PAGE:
The American School of Classical Studies has excavated temples on the northern slope of the Acrocorinth that are dedicated to Athena, Nike, Tyche, and Aphrodite.

Ancient Corinth was one of the most important centers for the worship of Aphrodite, the “goddess of love”. Anthropologists have discovered sources that state that there were more than a thousand maidens serving in the Sanctuary of Aphrodite.  

Saint Paul and the Corinthians

Ancient Corinth is also associated with the Apostle Paul and the New Testaments’ First and Second Corinthians. With the help of Jewish Christians, Priscilla and Aquila, St. Paul worked to bring Christianity to the Romans in Corinth.

Ancient Corinth Military

Ancient Corinth Military

Corinth was involved in the  Persian Wars when it joined Athens in the Battle of Salamis. Later however war was declared by Ancient Corinth when the Athenians crossed Corinth territory without permission. It took several years for a peace treaty to be agreed upon with Athens. 

The Corinthian military served under Agamemnon during the Trojan War. It fought with Sparta in the Peloponnesian War and later joined with Athens to defeat the Spartans in the Corinthian Wars, in which Sparta was victorious.

Over the centuries Corinth has been involved in even more wars and conflict and as such has been ruled by various countries until the Greek War of Independence.

In the mid-1800’s Corinth was going to be the capital of the free Hellenic state, but in 1858 Corinth was destroyed by a major earthquake and the modern-day Corinth was rebuilt five kilometers to the northeast.

Ancient Corinth Culture, Life and Architecture

Sandal on stone sculpture in Ancient Corinth Greece, Europe

During its ascension, Corinth was the wealthiest city-state in the ancient Greek world. Surrounded by natural springs and fertile plains it was a bustling wealthy city with traders arriving from around the known world.

One feature that made trading in ancient times much easier in Corinth was the diolkos or “haul across” a paved road that connected the Saronic Gulf to the Corinthian Gulf allowing for quick and easy trade of goods.

From the 8th century BCE, Corinth was known for its distinctive pottery which used light yellow clay and painted decorations in black. These pots were made for both daily use and to hold the oils and perfumes that Corinth became famous for producing.  The pottery was traded all around the western Mediterranean and in places where the Hellenic empire was found.   

Ancient Corinth’s architecture is also one of the most popular throughout the world. The Corinthian style is the most ornate in the classical world. Corinthian columns are recognized by 24 flutes on the shaft and two rows of acanthus leaves and four scrolls these columns are considered the most elegant of the three kinds of Grecian columns.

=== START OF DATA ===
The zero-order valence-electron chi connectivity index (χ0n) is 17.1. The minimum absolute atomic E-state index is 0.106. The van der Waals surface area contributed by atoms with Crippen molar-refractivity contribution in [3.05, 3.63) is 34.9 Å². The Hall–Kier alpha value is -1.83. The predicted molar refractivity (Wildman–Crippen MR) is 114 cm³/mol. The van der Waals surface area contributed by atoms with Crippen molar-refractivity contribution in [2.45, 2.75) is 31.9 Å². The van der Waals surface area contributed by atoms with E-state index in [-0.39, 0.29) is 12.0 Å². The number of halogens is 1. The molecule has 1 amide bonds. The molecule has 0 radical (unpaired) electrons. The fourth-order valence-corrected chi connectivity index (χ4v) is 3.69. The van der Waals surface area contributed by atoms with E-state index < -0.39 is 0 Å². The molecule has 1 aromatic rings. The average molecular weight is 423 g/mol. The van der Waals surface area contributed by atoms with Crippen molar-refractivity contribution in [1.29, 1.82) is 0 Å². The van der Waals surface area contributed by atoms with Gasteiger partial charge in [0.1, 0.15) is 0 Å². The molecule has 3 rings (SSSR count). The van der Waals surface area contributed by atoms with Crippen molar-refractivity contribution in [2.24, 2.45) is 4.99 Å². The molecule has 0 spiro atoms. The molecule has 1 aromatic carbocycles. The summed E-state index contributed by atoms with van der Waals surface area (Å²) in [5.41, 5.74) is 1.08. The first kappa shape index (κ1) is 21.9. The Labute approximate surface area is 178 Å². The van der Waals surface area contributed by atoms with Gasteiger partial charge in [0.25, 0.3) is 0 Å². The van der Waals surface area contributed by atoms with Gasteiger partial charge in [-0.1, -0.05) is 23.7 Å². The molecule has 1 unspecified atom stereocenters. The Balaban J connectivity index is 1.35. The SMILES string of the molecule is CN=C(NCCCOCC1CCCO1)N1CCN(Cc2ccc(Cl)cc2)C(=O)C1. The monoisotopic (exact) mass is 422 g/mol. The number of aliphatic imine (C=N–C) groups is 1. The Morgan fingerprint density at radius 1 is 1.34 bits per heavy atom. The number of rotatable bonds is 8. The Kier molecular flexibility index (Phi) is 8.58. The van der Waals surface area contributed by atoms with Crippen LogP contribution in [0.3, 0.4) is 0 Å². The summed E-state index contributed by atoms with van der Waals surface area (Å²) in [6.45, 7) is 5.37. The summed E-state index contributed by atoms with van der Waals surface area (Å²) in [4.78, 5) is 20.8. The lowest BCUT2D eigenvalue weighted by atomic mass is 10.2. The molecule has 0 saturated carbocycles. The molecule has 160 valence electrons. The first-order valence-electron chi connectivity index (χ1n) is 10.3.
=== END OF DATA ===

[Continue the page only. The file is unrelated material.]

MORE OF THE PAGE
Before the Olympic Games, there was the Isthmian Games! These Games took place in Ancient Corinth. Competitions included music and poetry for both men and women and for men only there was boxing, chariot racing, and of course, Greek wrestling. 

Every citizen of Corinth would attend the marketplace or Agora to trade and buy goods and the Corinthians themselves were masters of pottery, vases, and the sculpting of busts and statues as you can see below in the Museum on site.

Archaeological Museum of Ancient Corinth

Ancient Corinth archaeological museumin Greece archaeological museum

As a result of the excavations during the 1930s, the Museum of Ancient Corinth was built to house the numerous objects found at the site. The Archaeological Museum of Ancient Corinth exhibits findings date from prehistoric to Roman times.

Ancient Corinth Facts and Frequently Asked Questions

Anceint Corinth facts and frequently asked questions

Best Tours of Ancient Corinth and Acrocorinth 


See all Tours of Ancient Corinth and Acrocorinth here 

Where to Stay in Corinth

There are some fantastic places to stay here and I have divided the best accommodation into those right next to the ruins, a few on the beach but very close to the ruins, as well as a few of the large hotels on the beach just a little further away. You’ll find this small collection of accommodations have excellent reviews for their service, cleanliness, facilities, and locations.

Next to Ancient Corinth

Trip Anthropologist

Cozy Guest House With Great View in Ancient Corinth (3 star)

Trip Anthropologist

Petra Luxury Apartments (4 star)

On the Beach near Ancient Corinth

Trip Anthropologist

La Terra Nostra (4 star apartments)

Resorts and Apartment Hotels on the Beach 

Trip Anthropologist

Enalio Suites

Trip Anthropologist

Club Hotel Casino Loutraki

Trip Anthropologist

Pefkaki Boutique Hotel Loutraki

Trip Anthropologist

Wyndham Loutraki Poseidon Resort

Trip Anthropologist

Ramada Loutraki Poseidon Resort

See all Ancient Corinth and city of Corinth accommodation here

11 thoughts on “Ancient Corinth and Acrocorinth”

  1. All I ever knew about Corinth was learning about Doric, Ionic, and Corinthian column pediments in art history in high school, and that there’s a chapter of the bible called Corinthians. This post certainly fills in some very wide gaps! I’ve long wanted to go to Greece. One day . . . . .

  2. I’m forever grateful that I live in Greece and have visited many ancient sites across Greece and her islands. There is and will always be more to learn and fill my desire to experience more of this wondrous, historical and beautiful part of the world. It looks like a return visit to the Peloponnese is needed. Thank you

    • I just learning about the mythology of these places. So much history in such a beautiful place!

  3. I love ancient Greece but have never been. The fact that it was all built so long ago with what we consider to be rudimentary tools fascinates and impresses me. Your post is so informative and the fact that you included amazing places to stay is such a great help in planning. Thank you for sharing your expertise and insights.

  4. I’ve been to a number of ancient sites in Greece, but never to Corinth. Although of course, I have seen plenty of Corinthian columns around the world! You’ve just inspired me to add Corinth to my list, so thank you!